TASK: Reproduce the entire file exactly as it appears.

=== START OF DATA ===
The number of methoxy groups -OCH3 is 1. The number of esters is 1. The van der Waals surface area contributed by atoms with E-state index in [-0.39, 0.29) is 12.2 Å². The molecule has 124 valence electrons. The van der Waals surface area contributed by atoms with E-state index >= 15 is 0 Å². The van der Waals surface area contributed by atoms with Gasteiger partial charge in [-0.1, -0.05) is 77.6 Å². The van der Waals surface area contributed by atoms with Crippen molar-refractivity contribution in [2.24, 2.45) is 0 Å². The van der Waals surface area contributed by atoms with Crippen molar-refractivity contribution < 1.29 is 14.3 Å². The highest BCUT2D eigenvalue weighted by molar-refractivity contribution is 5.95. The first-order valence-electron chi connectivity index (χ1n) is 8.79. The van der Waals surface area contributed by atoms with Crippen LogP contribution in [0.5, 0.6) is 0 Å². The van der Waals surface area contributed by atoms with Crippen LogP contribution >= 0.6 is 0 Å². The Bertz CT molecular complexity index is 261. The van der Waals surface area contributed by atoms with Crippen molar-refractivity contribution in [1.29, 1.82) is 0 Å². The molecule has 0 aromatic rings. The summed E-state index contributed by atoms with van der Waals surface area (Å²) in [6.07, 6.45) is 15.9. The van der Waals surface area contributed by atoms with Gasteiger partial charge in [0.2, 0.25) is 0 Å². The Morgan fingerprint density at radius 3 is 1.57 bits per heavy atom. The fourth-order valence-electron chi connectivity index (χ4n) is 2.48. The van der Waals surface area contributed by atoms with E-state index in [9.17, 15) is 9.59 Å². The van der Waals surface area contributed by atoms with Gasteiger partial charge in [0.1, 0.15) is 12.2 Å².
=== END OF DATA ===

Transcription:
The number of methoxy groups -OCH3 is 1. The number of esters is 1. The van der Waals surface area contributed by atoms with E-state index in [-0.39, 0.29) is 12.2 Å². The molecule has 124 valence electrons. The van der Waals surface area contributed by atoms with E-state index >= 15 is 0 Å². The van der Waals surface area contributed by atoms with Gasteiger partial charge in [-0.1, -0.05) is 77.6 Å². The van der Waals surface area contributed by atoms with Crippen molar-refractivity contribution in [2.24, 2.45) is 0 Å². The van der Waals surface area contributed by atoms with Crippen molar-refractivity contribution < 1.29 is 14.3 Å². The highest BCUT2D eigenvalue weighted by molar-refractivity contribution is 5.95. The first-order valence-electron chi connectivity index (χ1n) is 8.79. The van der Waals surface area contributed by atoms with Crippen LogP contribution in [0.5, 0.6) is 0 Å². The van der Waals surface area contributed by atoms with Crippen LogP contribution >= 0.6 is 0 Å². The Bertz CT molecular complexity index is 261. The van der Waals surface area contributed by atoms with Crippen molar-refractivity contribution in [1.29, 1.82) is 0 Å². The molecule has 0 aromatic rings. The summed E-state index contributed by atoms with van der Waals surface area (Å²) in [6.07, 6.45) is 15.9. The van der Waals surface area contributed by atoms with Gasteiger partial charge in [0.2, 0.25) is 0 Å². The Morgan fingerprint density at radius 3 is 1.57 bits per heavy atom. The fourth-order valence-electron chi connectivity index (χ4n) is 2.48. The van der Waals surface area contributed by atoms with E-state index in [9.17, 15) is 9.59 Å². The van der Waals surface area contributed by atoms with Gasteiger partial charge in [0.1, 0.15) is 12.2 Å².